What's the point of this blog? "I don't like Dear Esther because it isn't the kind of game I want?" I hope you do know that many who talk badly about dear esther and use the "it's not even a game" have the same motivation as you as in it doesn't provide good elements in interaction which I'm guessing is your main gripe citing all the bugs and saying you prefer Myst while calling it a similar game.

I hope I'm not being too offensive it's just that I'm tired of defending Dear Esther because I enjoyed it a lot and want more games in that vein.

Toby Grierson
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I thought he seemed plainly clear that it was having runtime problems such as not letting him move. This is not the same as "Where the men? Where are the guns?"

Is the ship part of figuring it all out? Suppose the player feels there may be hints or knowledge to be gained about the narrative by going inside. Now suppose the game won't let him. And _now_ suppose that a lot of games can handle things like entering a shipwreck (Morrowind, Mario 64) and consider that lots of games have collision _bugs_ that get in the way.

What conclusion is a player supposed to come to?

Rasmus Gunnarsson
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Well yeah, but every game has those things and tbh it was clear where you could and couldn't go to me even the ship part.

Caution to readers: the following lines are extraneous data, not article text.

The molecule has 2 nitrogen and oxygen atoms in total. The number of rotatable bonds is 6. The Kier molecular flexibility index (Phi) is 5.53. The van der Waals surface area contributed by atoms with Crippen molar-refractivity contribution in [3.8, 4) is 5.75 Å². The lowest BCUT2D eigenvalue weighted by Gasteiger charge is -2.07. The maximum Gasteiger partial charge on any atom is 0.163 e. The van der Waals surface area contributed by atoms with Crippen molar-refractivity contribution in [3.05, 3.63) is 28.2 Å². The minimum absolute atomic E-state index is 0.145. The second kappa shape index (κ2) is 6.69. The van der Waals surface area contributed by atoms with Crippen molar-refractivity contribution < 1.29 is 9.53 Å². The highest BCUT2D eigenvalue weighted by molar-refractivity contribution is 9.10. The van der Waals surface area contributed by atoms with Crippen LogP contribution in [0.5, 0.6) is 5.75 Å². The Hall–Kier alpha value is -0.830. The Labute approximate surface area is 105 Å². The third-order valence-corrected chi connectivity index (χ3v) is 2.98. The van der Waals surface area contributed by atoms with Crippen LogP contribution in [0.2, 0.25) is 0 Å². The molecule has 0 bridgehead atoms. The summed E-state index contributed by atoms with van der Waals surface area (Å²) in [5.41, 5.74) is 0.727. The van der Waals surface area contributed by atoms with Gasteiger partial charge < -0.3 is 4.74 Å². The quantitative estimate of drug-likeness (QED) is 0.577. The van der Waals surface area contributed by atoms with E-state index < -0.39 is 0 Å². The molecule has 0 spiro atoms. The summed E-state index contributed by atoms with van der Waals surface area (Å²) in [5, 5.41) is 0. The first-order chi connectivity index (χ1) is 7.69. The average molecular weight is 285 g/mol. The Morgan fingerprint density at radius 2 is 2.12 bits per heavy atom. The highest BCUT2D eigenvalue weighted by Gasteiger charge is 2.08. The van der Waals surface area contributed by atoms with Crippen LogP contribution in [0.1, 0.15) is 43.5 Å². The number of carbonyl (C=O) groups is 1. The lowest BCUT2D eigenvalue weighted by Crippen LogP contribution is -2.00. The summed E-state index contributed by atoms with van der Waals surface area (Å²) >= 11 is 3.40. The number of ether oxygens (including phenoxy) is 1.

And no, he rapped on the runtime problems but to me it seems he didn't like the premise either:

"On a surface level Dear Esther seems to bear some similarity to one of my favourite games: Myst. Both games take place on deserted islands with an unnamed protaganist who searches for answers by travelling through the environment. But while in Myst you explore so that you might discover and solve, in Dear Esther you walk along a path until there is no more path to walk on."

"Both games lead the player down a tightly defined path and provide the player with little to learn or discover despite a presentation that suggests that exploration is a key aspect of the experience. And what do you get for playing? A sore finger and a mystery that solves itself."

To me that is a clear "I expected more interactivity or delivery as the way Dear Esther was made gave me nothing"

Toby Grierson
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Fair enough

Adam Bishop
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"What's the point of this blog? 'I don't like Dear Esther because it isn't the kind of game I want?' "

The point of this blog is to describe why the game didn't connect with me in the way that it was intended to. If we don't like something, I think it's useful to look at it from a design angle to try to understand and discuss what specifically about it didn't work and what could have been done to make it work better. And, conversely, I think it's just as useful when a game *does* work to describe why that is too (and I happen to be working on a piece about Heavy Rain that does exactly that).

Rasmus Gunnarsson
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But you made a jugdement error. This game wasn't intended for you. This game was propably more "intended" for people who likes The Path, The Journey and Thirty Flights of Lovin kind of games.